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World Heritage Site Status
Iron, coal, hard work and ingenuity 
Blaenavon Ironworks
World Heritage Site Status
Iron, coal, hard work and ingenuity
Blaenavon Workmens Hall
World Heritage Site Status
Iron, coal, hard work and ingenuity
Miner guide at Big Pit National Coal Museum (c) Big Pit

World Heritage Site Status

Blaenavon Industrial Landscape was inscribed as a World Heritage Site by UNESCO in 2000 in recognition of the exceptional testimony to the dynamic forces that drove the Industrial Revolution that is told through the areas heritage assets.

Major sites such as Blaenavon Ironworks and Big Pit, together with the wider landscape with its relicts of mineral exploitation, manufacturing, transport and settlements together tell the story of the iron and coal industry that was pre-eminent in south Wales in the 19th century.

The ironworks, which dates back to 1789, includes 18th and 19th century furnaces, casting houses, calcining kilns, workers cottages and the iconic water balance that dates back to 1839. Meanwhile, Big Pit, the last deep mine in the area, presents visitors with a unique tour through the underground workings, as well as allowing them to explore the surface buildings. Both of these sites are set within a landscape that provided all the materials needed for iron production – the coal, iron ore, fireclay for bricks and limestone, all of which were transported across the hillsides on a primitive iron-railed railway which also connected the works to the canal and form there, the rest of the world.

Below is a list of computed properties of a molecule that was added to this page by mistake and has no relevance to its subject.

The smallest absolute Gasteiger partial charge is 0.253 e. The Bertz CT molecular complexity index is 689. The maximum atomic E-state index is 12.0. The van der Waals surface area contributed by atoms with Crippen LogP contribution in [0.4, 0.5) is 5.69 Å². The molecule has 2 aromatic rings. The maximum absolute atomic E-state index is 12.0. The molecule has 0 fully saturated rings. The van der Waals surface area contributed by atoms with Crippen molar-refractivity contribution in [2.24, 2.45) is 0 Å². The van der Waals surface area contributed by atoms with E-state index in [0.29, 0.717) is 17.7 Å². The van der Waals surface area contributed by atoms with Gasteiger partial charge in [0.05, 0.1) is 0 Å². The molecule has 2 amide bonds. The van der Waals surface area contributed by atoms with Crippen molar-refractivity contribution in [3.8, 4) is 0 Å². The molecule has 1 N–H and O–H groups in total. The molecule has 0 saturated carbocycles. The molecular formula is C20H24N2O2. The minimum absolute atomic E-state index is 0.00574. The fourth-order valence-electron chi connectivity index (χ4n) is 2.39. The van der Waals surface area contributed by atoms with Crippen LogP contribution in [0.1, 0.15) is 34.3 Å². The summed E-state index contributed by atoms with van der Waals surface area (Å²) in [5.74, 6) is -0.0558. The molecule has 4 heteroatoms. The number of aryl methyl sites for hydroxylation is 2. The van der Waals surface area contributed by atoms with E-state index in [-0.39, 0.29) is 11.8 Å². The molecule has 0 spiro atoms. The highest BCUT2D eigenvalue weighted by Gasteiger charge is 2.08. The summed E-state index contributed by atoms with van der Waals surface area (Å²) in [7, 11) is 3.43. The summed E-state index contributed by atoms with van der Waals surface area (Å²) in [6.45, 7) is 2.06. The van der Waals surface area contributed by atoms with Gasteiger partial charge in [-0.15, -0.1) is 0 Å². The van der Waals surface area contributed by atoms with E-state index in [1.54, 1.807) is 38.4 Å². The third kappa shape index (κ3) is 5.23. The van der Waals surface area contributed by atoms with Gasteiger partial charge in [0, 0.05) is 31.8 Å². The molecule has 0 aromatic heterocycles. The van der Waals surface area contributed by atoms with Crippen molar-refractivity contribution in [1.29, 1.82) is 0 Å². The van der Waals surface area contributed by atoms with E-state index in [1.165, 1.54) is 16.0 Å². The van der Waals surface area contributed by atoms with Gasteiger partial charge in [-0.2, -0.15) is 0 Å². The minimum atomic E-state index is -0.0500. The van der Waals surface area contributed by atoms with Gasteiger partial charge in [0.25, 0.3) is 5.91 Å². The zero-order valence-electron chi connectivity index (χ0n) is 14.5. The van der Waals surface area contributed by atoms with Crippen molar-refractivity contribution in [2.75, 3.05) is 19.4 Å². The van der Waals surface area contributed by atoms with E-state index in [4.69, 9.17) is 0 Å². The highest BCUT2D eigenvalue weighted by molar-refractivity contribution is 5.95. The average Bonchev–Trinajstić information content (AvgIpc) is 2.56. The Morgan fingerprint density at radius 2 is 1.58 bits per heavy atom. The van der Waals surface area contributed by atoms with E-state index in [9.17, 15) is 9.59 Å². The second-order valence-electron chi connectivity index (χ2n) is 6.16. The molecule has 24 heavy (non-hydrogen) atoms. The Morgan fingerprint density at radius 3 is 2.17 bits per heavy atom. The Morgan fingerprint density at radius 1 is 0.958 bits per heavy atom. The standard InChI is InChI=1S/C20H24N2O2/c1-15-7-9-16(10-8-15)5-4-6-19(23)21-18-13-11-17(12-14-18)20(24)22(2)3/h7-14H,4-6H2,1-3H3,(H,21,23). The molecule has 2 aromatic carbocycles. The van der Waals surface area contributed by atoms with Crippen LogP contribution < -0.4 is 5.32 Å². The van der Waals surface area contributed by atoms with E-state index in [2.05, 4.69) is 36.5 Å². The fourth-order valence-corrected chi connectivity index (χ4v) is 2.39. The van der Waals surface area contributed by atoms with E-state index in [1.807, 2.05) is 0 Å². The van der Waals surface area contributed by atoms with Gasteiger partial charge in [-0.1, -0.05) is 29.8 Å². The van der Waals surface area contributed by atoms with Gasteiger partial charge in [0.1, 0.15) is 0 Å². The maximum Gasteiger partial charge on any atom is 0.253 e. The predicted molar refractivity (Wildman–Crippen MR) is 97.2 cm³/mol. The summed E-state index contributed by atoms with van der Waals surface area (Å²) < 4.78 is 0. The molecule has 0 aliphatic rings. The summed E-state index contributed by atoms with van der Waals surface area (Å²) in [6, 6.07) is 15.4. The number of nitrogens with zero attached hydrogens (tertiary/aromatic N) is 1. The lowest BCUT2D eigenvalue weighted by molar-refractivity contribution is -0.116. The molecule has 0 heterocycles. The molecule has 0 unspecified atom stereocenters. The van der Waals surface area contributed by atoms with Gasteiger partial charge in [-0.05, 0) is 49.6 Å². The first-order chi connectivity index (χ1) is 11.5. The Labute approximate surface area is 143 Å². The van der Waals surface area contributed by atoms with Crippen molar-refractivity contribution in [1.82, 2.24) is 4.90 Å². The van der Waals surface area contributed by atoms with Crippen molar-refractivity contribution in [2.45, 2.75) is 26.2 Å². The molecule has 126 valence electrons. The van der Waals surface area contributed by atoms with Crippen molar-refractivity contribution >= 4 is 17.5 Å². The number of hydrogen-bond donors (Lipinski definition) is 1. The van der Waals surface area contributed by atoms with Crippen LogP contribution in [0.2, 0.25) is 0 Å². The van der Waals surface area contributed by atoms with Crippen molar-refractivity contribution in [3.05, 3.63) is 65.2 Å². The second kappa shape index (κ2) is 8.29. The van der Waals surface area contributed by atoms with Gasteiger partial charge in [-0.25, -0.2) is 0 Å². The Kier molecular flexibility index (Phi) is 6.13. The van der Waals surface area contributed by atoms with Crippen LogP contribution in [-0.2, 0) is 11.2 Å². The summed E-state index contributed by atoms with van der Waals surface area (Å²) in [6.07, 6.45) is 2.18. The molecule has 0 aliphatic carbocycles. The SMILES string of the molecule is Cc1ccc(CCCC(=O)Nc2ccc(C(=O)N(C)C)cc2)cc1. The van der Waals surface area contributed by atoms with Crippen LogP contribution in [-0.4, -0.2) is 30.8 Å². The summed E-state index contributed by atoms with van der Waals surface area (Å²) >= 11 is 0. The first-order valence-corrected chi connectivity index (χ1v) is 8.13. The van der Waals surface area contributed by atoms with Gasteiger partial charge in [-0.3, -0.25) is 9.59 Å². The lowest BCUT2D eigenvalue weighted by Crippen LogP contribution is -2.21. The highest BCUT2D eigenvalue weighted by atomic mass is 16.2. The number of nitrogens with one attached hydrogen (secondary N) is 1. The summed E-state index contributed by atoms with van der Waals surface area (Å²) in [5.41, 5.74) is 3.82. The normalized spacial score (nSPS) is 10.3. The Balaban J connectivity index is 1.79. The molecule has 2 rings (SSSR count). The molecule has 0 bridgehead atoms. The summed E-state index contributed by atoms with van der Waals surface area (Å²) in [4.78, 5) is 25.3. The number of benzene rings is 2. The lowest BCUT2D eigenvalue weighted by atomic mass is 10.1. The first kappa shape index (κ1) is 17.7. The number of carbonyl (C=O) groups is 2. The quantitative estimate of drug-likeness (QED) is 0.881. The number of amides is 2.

At the same time, the town and the reminders of lost communities across the hillsides, tell the story of the people who drove the industrial revolution. The investors, who risked their money in starting the iron industry in the area, the workers who brought skills as well as physical labour to develop the industries, and those who took those lessons with then as they left in search of new challenges, establishing industry across the world. Blaenavon town has notable buildings such as St. Peter’s Church, built by the ironmasters in 1804; the Blaenavon Workmen’s Hall, built by workers’ subscriptions in 1894; and St. Peter’s School, built by the ironmaster’s sister, Sarah Hopkins, in 1816.

Taking all of these authentic elements together, and it is easy to see how this is one of the prime areas in the world where the full social, economic and technological process of industrialisation through iron and coal production can be studied and understood. If you’d like to discover more about why Blaenavon was awarded World Heritage Status in 2000 then take a look at the full Nomination Document or take a look at the UNESCO website.

The conservation and management of World Heritage Sites is vital to their future. You can discover how Blaenavon Industrial Landscape is managed in this section, as well as how you can get involved with the future of this important site.